Musical worlds collide in novel ways on your songs, with bedroom pop aesthetics paired with hard hip-hop / trap beats and futuristic R&B. Expand on the origins of your unique sonic signature.
I’ve always wanted to reinvent the project. I’ve never wanted to make something twice. I’ve wanted to elevate our sound with every release. Quite honestly, we love all types of music. My producers that are involved, my drummer, and myself, we really come from such genre-spanning backgrounds, and so, for me, I’ve never wanted to put myself in a box, or put the project in a box, like we have to make this one genre, because I would just get bored. What I listen to is all over the map, so I think that inspires me to create all over the map, so taking elements of electronic music, and elements of hip-hop and trip-hop and R&B and blending them altogether is really exciting. It’s fun, it’s new, it’s fresh, and it keeps me interested.
Another single, “Exception,” seems to reveal a softer side of you, through both its slow, dreamy stylings and the vulnerability in the lyrics. What did you seek to express in this song?
That was one of the first songs that we made for the record, and it was such a wild card sonically, because it didn’t sound like anything else that we had made before, and it doesn’t sound like anything else on the record, and it was a little scary because of that. But it’s probably my favorite song we’ve ever made because it’s so vulnerable. The vocals are just kind of sore, and the message is really vulnerable. It’s me admitting to the friendships that I lost, I played a part in that as well. The whole chorus, “Take all of my pride, and throw it out,” is admitting that fault, and you don’t really hear that too often. For me, it was sometimes hard to say outside of music, so with this song, I was able to articulate that sentiment. This song, I wrote it in my bedroom, and it definitely feels like a lo fi, bedroom, indie pop song. That was kind of what we were going for, and it came out better than I had hoped.
“Free Throw” is an epic track, with a hard-hitting beat, heavy bass, and you sound like you have even more swag than usual. Rapper KRIS also contributes a verse, and takes it over the top. How did your collaboration come together, and how was the experience?
(Laughs). That song was the last song that we wrote for the record. I wanted to work with KRIS, who has been one of my best friends for years. I really admire her work with King Woman and all of her various projects. We just finally made it happen, and it was so much fun working in the studio together. Everytime that we get together, we would talk about our experiences of being queer or women of color in the industry, and share these same situations that we were dealing with, and so we decided to write a song about it. It just came very naturally. It happened pretty fast. Working in the studio with her was so fun because we’re so different. I’m very calm and focused in the studio. She’s kind of manic and all over the place in the studio, and we just kind of balanced each other out. It was a song where I could explore the lower register of my voice, which is something I feel I’ve wanted to for such a long time, but was so afraid to, for many different reasons. So, this song allowed me that space.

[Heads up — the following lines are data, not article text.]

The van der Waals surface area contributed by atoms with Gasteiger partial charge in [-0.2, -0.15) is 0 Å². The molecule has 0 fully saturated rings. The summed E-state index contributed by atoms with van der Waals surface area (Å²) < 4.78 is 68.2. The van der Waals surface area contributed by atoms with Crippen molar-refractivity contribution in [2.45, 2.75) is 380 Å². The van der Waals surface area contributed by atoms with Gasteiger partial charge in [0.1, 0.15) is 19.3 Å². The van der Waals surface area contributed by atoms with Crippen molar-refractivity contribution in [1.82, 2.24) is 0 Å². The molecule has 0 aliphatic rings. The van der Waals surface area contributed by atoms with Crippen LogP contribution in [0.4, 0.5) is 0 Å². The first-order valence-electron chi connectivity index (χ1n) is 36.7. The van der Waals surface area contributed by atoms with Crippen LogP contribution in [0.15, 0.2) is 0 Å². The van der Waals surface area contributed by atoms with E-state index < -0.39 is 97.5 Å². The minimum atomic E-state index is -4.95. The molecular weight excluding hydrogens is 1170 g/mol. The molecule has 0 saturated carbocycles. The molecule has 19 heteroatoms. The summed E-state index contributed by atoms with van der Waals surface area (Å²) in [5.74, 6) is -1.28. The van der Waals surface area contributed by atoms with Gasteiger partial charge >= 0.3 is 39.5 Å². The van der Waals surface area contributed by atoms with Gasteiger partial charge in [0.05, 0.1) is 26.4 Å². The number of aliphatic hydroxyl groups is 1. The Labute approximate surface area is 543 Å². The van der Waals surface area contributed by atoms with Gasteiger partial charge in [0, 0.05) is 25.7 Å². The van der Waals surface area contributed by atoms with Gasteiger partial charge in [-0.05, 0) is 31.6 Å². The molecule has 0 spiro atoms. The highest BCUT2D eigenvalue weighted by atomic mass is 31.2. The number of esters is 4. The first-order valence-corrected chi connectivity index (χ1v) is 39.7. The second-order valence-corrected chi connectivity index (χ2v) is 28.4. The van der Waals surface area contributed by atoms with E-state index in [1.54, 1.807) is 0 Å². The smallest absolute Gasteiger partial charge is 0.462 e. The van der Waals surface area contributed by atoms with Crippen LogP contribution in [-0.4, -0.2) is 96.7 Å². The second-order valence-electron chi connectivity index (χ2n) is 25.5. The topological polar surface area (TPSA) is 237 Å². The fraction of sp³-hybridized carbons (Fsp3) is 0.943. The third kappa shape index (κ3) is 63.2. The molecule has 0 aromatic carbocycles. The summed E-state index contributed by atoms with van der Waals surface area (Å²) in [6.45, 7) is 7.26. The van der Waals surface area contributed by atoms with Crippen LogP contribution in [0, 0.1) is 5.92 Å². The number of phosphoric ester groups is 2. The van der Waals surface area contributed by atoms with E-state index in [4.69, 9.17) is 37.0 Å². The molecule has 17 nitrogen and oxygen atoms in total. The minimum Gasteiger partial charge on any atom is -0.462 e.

On songs like “Reflex” and “Omen,” your singing nods to various eras of R&B, while the production shifts between lo-fi and hi-fi finishes in a way that sounds retro futuristic. Where do you place the sound of your music on a timeline?
Ooh, for this new record, I worked with my longtime producer Wes Jones, but we also enlisted this incredible, young producer named Dev the Goon. He just turned 21, so when we started working together, he was 19, and I think having his insight and input along with ours just really helps round out the sound that I was looking for, which is Wes throwing in the hardness and the heaviness and the electronic side, and Dev throws in the R&B and trap elements that I’ve been really wanting to explore with my voice. I think, on a timeline, having the three of us work together really helped satisfy all of these different areas of music that I wanted to explore. I grew up on R&B. Some of my favorite artists, Aaliyah, Brandy, I’m obsessed with their harmonies, and I learned how to sing through singing their songs growing up. And so, it really is paying homage to those artists, while trying to create R&B in a new way, and not replicate, but truly try to blend electronic and R&B together.
As people worldwide collectively grit their teeth, waiting to find some form of relief from Covid-19, the resilience at the core of “Hype Nostalgia” seems especially inspiring. How has your particular Covid experience been, and how are you going about promoting your album at a time like this?
This record has saved me. Having a record to focus on, and videos to focus on, and these songs to focus on have really helped keep me sane and keep me hopeful during a time like this, where it just seems like every single day, there is more bad news. So I think this album is resilient in the way that it kept me going throughout all of these years. Prior to Covid, all of this loss, it was what got me out of bed in the morning. Finishing these songs is what kept me inspired and motivated to wake up and do the work, even if I didn’t feel like it mentally, or even if I couldn’t emotionally. It gave me a channel to focus and put all of these complex feelings in, and it’s done the same thing for me during Covid. Even though the album was finished, it gave me the headspace to then focus and put my energies on all of the visual content, and promoting the content, and getting the music out there, and seeing that it’s resonating for people, and doing what it did for me, for them, and being this safe space. Some of these anthems are helping them with their own emotions and processing their own traumas and what not. For me the record is truly successful because of that. That is more than I could have hoped. You always hope people will listen to your work, but you never know how people are going to receive it, or if they’ll even listen, so the fact that people are responding to it, and it’s not even out yet, is just more than we could have hoped for.
“Hype Nostalgia” releases Sept. 25 on Apple Music.